TBILISI — NATO on Thursday opened a training center in Georgia as the ex-Soviet country eyes closer partnership with the Western military alliance amid tensions with Russia.

The establishment of the NATO-Georgian Joint Training and Evaluation Center, to be based just outside the capital Tbilisi, is aimed at buttressing the small ex-Soviet country which fought a five-day war with Russia in 2008.

"There is more Georgia in NATO and more NATO in Georgia," NATO Secretary General Jens Stoltenberg said at a joint news conference alongside Georgian Prime Minister Irakli Garibashvili before the opening ceremony.

Stoltenberg, who arrived in Tbilisi on Wednesday, said the center would train both Georgian and NATO troops.

"This center will help Georgia to continue making its armed forces more modern and more capable of meeting 21st century challenges," Stontelberg said at the opening ceremony in the Krtsanisi National Training Center outside Tbilisi.

"It will be equally important in training Allied and partner troops," he said in the presence of Georgia's prime minister, president and top officials.

Georgian Prime Minister Garibashvili stressed for his part that the center would increase regional stability and was not directed "against any neighboring countries."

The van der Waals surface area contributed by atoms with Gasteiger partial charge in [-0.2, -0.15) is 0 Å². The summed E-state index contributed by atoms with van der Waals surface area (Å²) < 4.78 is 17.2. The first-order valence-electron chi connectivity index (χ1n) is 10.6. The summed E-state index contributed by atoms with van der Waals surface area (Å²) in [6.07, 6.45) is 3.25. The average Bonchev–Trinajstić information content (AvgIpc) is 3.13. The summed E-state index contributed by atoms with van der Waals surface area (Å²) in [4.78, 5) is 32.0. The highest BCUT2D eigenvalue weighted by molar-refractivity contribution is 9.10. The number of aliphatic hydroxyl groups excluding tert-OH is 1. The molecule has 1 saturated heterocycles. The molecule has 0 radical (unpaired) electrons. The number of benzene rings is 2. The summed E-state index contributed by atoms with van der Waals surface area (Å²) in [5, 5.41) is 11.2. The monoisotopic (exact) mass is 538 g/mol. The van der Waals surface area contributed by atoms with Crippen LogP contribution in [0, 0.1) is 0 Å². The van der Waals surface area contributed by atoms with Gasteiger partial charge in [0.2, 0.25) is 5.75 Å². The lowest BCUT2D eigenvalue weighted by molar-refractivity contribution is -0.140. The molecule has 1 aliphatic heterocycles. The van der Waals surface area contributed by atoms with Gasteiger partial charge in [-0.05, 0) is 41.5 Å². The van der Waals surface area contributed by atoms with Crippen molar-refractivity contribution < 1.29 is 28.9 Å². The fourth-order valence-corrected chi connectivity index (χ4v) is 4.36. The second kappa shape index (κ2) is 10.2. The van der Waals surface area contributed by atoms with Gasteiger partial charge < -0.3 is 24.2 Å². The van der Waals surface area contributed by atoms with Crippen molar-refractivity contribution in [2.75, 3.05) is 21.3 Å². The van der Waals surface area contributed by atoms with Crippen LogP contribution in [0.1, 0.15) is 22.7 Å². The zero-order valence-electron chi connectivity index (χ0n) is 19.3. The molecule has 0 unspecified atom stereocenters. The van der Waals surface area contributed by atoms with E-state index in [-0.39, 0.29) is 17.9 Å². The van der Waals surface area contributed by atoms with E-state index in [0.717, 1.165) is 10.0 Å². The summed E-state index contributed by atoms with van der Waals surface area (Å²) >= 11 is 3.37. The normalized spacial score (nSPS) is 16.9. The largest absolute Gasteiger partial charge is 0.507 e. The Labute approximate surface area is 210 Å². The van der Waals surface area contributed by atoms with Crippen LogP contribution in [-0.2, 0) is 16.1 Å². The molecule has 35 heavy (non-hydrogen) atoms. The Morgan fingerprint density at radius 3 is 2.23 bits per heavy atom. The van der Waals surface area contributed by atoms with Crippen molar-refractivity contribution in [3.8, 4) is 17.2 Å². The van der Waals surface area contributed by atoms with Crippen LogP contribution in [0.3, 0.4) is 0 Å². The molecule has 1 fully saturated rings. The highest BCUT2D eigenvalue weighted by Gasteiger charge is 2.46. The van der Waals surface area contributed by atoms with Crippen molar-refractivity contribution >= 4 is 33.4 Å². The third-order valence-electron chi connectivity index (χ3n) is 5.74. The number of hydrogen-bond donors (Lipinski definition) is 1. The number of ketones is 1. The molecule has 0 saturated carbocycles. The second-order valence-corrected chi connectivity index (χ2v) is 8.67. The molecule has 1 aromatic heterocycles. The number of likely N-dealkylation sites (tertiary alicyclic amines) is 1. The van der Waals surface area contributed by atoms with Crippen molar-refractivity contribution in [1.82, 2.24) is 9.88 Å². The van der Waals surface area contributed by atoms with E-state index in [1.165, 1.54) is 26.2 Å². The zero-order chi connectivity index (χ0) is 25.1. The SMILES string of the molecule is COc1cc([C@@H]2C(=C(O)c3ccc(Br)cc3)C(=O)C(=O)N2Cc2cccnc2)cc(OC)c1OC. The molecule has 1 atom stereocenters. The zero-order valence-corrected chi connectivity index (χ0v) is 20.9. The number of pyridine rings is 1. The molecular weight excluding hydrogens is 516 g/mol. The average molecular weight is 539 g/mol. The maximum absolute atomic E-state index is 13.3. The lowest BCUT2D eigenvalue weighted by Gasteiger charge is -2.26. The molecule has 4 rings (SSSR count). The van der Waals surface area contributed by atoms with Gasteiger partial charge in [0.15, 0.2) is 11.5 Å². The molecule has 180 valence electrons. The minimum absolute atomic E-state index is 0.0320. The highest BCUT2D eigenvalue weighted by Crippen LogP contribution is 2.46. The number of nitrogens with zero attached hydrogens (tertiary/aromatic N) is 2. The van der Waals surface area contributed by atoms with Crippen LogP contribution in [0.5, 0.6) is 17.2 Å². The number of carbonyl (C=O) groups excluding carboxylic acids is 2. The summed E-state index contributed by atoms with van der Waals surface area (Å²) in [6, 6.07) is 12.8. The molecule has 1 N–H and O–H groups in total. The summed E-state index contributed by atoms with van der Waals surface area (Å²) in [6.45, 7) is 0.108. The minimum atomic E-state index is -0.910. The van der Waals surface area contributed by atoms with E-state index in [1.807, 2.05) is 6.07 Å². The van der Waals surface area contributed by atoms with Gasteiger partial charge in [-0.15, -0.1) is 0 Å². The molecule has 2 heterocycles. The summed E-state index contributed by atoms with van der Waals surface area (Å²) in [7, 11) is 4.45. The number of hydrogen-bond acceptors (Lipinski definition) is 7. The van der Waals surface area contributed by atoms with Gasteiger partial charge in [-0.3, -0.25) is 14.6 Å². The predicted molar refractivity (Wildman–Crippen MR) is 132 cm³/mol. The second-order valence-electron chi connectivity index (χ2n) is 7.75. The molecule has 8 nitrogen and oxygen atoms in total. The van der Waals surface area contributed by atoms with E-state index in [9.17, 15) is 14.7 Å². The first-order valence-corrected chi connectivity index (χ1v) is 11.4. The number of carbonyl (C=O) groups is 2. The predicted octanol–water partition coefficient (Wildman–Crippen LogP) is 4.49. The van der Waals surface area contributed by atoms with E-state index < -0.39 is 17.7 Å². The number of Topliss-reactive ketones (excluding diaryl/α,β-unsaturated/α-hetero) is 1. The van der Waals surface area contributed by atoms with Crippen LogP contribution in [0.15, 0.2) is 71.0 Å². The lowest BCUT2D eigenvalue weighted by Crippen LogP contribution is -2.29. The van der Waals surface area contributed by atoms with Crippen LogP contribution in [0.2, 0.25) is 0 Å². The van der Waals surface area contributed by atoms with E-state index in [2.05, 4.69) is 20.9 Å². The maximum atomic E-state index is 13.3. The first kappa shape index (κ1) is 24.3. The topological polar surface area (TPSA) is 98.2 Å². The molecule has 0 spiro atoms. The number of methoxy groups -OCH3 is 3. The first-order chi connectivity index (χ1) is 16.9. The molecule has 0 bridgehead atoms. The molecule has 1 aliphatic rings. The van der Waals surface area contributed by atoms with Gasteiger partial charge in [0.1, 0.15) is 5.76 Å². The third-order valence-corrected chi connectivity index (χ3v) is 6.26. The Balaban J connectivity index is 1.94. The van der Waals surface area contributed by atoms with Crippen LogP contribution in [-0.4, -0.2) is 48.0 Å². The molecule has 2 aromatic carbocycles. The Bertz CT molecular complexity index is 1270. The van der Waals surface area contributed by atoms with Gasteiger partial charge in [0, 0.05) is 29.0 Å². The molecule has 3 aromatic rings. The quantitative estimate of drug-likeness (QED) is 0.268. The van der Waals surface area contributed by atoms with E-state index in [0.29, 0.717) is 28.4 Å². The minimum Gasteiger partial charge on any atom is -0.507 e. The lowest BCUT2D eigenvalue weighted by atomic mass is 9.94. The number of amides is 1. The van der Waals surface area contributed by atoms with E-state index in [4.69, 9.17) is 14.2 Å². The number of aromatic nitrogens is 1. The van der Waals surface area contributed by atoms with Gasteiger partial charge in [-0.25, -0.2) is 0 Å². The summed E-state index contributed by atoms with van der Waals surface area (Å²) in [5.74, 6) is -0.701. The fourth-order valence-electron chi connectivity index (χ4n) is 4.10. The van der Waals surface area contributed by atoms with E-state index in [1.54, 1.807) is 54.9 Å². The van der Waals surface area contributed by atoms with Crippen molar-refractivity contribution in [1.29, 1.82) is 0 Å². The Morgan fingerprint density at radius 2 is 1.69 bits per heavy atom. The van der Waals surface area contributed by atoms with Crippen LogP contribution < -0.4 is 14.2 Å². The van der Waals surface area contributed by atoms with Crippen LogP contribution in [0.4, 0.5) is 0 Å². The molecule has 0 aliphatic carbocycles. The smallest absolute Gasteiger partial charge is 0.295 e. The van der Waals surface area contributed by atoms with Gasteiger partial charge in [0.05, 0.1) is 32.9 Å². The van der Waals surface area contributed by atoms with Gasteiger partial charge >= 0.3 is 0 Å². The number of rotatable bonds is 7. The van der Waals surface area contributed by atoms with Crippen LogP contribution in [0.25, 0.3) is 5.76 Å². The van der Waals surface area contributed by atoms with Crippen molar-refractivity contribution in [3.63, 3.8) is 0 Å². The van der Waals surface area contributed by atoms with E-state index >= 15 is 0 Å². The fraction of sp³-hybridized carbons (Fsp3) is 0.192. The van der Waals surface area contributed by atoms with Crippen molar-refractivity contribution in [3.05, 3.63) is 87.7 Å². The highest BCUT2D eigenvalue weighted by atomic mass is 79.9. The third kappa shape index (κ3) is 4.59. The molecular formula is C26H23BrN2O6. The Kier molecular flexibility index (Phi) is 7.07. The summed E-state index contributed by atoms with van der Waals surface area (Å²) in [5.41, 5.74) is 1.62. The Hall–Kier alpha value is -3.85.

Georgia has long sought full NATO membership and hopes to be invited to join a Membership Action Plan (MAP), a formal step towards membership, at a NATO summit in Warsaw next year.

But analysts doubt that NATO will grant Georgia MAP membership next year for fear of infuriating Russia amid heightened tensions over the Ukraine crisis.

Stontelberg on Thursday sounded non-committal when asked about Georgia's chances to get the NATO membership plan at the Warsaw summit.

He said that he "cannot prejudge the conclusions and the decisions which are going to be taken at the NATO summit next year."

"What I can say is that Georgia already has the necessary tools to make progress towards membership," he said.

"I see that there is more work to do, but I am very inspired and encouraged by the progress we have seen."

"All the commitments we have made together are on track and on time and all these efforts help Georgia to move closer to your aspiration of NATO membership", he said.

Moscow's annexation of Crimea last year and the subsequent violence in eastern Ukraine have strained Russia's already tense relations with NATO, and each accuses the other of meddling in the affairs of the former Soviet countries.

In August 2008, Georgia fought and lost a brief war with Russia over the Kremlin-backed separatist region of South Ossetia.